Feb 20, 2009
Senate Republicans rev up attack on workers
LANSING – Michigan Senate Republicans continued their anti-worker stance by approving Senate Resolution 16 on Thursday that asked the U.S. Congress to oppose the Employee Free Choice Act (EFCA).
The resolution was introduced by Sen. Mark Jansen, R-Gaines Twp., and co-sponsored by Senators Wayne Kuipers, R-Holland and John Pappageorge, R-Troy. The resolution was approved 20-16 along party lines.
Under current U.S. law, if more than 50 percent of employees certify their desire for representation, then a union can choose to form using card check procedures by signing a card and the employer would have to recognize the bargaining unit. However, currently the employer does not have to recognize the card check petition of the majority and can veto the majority and require a secret-ballot vote overseen by the National Labor Relations Board (NLRB), and it does every single time. Under the proposed EFCA, an employer could only challenge a card check petition if fraud or illegal coercion was alleged. Currently, once the workers indicate they want a union, the employer calls for an election, and then the intimidation, threats of closure, threats of firing and actual firing begin.
The rise of unions coincided with the rise of the middle class, and the assault on the middle class has coincided with the attack on unions. Sen. Ray Basham, D-Taylor, said the fall in union membership has contributed to the widening gap between the rich and poor. Basham was a past Employee Support Services Representative for the United Auto Workers (UAW) Local 245 and on the bargaining committee for the local.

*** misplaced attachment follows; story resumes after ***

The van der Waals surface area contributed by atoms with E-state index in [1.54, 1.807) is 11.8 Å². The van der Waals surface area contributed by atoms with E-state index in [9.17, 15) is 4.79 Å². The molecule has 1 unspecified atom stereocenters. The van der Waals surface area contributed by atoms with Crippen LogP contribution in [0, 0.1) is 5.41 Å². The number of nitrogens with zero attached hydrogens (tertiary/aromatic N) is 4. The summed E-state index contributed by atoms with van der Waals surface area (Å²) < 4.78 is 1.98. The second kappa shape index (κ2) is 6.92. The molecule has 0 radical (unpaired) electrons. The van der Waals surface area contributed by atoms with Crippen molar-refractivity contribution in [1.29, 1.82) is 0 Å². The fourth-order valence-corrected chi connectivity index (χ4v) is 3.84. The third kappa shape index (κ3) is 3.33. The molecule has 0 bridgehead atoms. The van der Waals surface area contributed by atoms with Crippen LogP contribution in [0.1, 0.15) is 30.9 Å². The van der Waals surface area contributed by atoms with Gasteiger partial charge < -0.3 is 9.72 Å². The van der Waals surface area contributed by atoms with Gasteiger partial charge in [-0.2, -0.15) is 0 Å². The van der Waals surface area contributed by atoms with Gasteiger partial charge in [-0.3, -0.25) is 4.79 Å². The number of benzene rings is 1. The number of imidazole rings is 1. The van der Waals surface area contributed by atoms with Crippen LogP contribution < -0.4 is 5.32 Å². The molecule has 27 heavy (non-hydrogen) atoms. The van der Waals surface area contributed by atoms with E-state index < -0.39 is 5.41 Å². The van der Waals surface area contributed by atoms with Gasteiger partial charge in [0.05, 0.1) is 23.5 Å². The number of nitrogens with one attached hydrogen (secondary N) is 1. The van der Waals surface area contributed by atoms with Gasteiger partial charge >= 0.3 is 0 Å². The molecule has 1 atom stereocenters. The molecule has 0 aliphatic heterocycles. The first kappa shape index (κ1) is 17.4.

"As organized labor becomes less and less and people lose health care and a living wage, then again, we get the very rich and the very poor," Basham said. "A lot of countries have a very rich and a very poor population like Mexico, but when you do not allow employees to organize and peacefully assemble and to have a collective voice in a workplace, you are doing a disservice not only to those employees, but also to the middle-income folks as a group in this country."
Republicans have continued to cling to the false talking point that EFCA "does away with the secret ballot." The fact that it's not true has not stopped them from parroting it at every opportunity, and this is something we have seen with all GOP talking points. It's also ironic that now Republicans now care about the sanctity of elections.
"What on earth is Congress thinking when they take away a person’s right to vote," said Sen. Alan Cropsey, R-DeWitt. "Elections by a secret ballot allow everybody to have a say in their shop."
The simple fact is that what the EFCA does is put the power of who calls for a secret ballot in the hands of the employee not management. The workers can call for a secret ballot anytime, but the employer cannot do so to use the extra time to intimidate the workers.
Senate Minority Mike Prusi, D- Ishpeming, said he has seen plenty of intimidation on the part of employers. Prusi is a former iron ore miner who has spent plenty of time at the bargaining table. He was elected to three terms as President of Local Union 4950 of the United Steelworkers of America.
"On the question on whether or not there is coercion involved, I have seen much more coercion on the part of the employer than I ever have on the part of an organizing union," Prusi said. "The employers who spend, in some cases, hundreds of thousands, millions of dollars to keep the union from their workplace would be much better served if they were to work with their employees in a collective bargaining arrangement for the betterment of the employees and the betterment of the workplace."
Unions are the most democratic organization in the workplace, and workers elect their leaders and vote for the contract. It is also a bipartisan organization, a fact not lost on Sen. John Gleason, D-Flushing. Gleason was a skilled trade millwright for 30 years and is a member of Millwright's Local 1102 and UAW Local 598.
"A Republican President said it would be foolish; President Eisenhower said, “It would be foolish to not understand what unions have offered our country," Gleason said. "I agree with that Republican President that the unions have offered us a great deal of fairness."